An undulating golden plane blankets the new Islamic art galleries at the Musée du Louvre in Paris, which opened to the public this weekend (+ slideshow).
Designed by Italian architect Mario Bellini and his French colleague Rudy Ricciotti, the new gallery wing is surrounded by the neoclassical facades of the museum's Cour Visconti courtyard and has two of its three floors submerged beneath the ground.
Tessellated glass triangles create the self-supporting curves of the roof and are sandwiched between two sheets of anodized aluminium mesh to create a golden surface both inside and out.
Above: photograph is by Philippe Ruault
"It's more like an enormous veil that undulates as if suspended in the wind, almost touching the ground of the courtyard at one point, but without totally encumbering it or contaminating the historic facades" said Bellini.
Beneath the roof, two exhibition floors accommodate over 2500 works by Islamic artists from the seventh to the nineteenth century.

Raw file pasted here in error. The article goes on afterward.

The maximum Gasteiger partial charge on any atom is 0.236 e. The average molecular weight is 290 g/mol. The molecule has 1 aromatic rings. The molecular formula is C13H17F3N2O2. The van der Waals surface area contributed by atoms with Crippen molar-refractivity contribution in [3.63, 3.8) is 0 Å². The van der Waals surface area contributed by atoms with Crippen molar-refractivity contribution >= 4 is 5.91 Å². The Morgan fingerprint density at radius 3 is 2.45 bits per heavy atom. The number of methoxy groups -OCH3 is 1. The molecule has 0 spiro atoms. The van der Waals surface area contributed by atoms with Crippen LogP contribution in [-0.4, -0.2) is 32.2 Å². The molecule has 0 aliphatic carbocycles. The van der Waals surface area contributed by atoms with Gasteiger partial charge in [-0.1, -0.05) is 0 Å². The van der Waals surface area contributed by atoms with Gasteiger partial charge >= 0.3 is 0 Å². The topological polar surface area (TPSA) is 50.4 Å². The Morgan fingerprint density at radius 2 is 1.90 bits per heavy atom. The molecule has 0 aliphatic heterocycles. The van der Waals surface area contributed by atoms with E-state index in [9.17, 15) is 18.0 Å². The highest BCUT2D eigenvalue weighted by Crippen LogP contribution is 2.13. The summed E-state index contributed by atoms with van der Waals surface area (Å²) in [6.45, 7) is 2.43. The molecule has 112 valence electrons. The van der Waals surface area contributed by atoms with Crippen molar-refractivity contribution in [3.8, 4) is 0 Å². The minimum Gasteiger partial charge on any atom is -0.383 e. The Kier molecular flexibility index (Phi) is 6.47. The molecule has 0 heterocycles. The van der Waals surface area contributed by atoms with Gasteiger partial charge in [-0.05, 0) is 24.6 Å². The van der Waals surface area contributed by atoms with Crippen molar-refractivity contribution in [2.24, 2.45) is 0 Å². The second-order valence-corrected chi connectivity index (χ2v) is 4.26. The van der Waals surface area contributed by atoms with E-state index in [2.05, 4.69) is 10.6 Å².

Glass facades surround the galleries at ground floor level, so visitors can look out at the surrounding architecture, while the underground galleries are filled with artworks that are sensitive to light.
The layout of the galleries is designed as a loop, which connects with the existing routes of the museum and encourages visitors to enter the new wing.
A third floor is located beneath the galleries to house technical facilities and storage areas.
We’ve noticed a trend in golden buildings recently. See more of them here »
Section - click above for larger image
Photography is by Antoine Mongodin, apart from where otherwise stated.
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